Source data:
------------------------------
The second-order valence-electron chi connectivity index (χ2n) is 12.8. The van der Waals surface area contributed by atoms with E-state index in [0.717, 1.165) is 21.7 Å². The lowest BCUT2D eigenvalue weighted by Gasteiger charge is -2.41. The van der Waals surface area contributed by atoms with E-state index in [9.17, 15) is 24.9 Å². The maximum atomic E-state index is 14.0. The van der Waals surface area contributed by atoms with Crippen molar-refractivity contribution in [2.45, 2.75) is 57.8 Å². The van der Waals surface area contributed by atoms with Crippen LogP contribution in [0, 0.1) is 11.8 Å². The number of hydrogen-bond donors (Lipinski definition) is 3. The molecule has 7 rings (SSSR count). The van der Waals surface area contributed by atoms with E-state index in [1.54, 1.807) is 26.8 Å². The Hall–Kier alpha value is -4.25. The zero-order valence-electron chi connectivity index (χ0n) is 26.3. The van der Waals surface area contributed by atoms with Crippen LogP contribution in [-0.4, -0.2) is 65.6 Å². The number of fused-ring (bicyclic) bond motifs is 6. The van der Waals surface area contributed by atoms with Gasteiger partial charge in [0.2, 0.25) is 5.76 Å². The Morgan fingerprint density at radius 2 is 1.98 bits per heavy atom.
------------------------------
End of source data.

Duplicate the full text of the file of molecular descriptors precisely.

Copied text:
The second-order valence-electron chi connectivity index (χ2n) is 12.8. The van der Waals surface area contributed by atoms with E-state index in [0.717, 1.165) is 21.7 Å². The lowest BCUT2D eigenvalue weighted by Gasteiger charge is -2.41. The van der Waals surface area contributed by atoms with E-state index in [9.17, 15) is 24.9 Å². The maximum atomic E-state index is 14.0. The van der Waals surface area contributed by atoms with Crippen molar-refractivity contribution in [2.45, 2.75) is 57.8 Å². The van der Waals surface area contributed by atoms with Crippen LogP contribution in [0, 0.1) is 11.8 Å². The number of hydrogen-bond donors (Lipinski definition) is 3. The molecule has 7 rings (SSSR count). The van der Waals surface area contributed by atoms with E-state index in [1.54, 1.807) is 26.8 Å². The Hall–Kier alpha value is -4.25. The zero-order valence-electron chi connectivity index (χ0n) is 26.3. The van der Waals surface area contributed by atoms with Crippen LogP contribution in [-0.4, -0.2) is 65.6 Å². The number of fused-ring (bicyclic) bond motifs is 6. The van der Waals surface area contributed by atoms with Gasteiger partial charge in [0.2, 0.25) is 5.76 Å². The Morgan fingerprint density at radius 2 is 1.98 bits per heavy atom.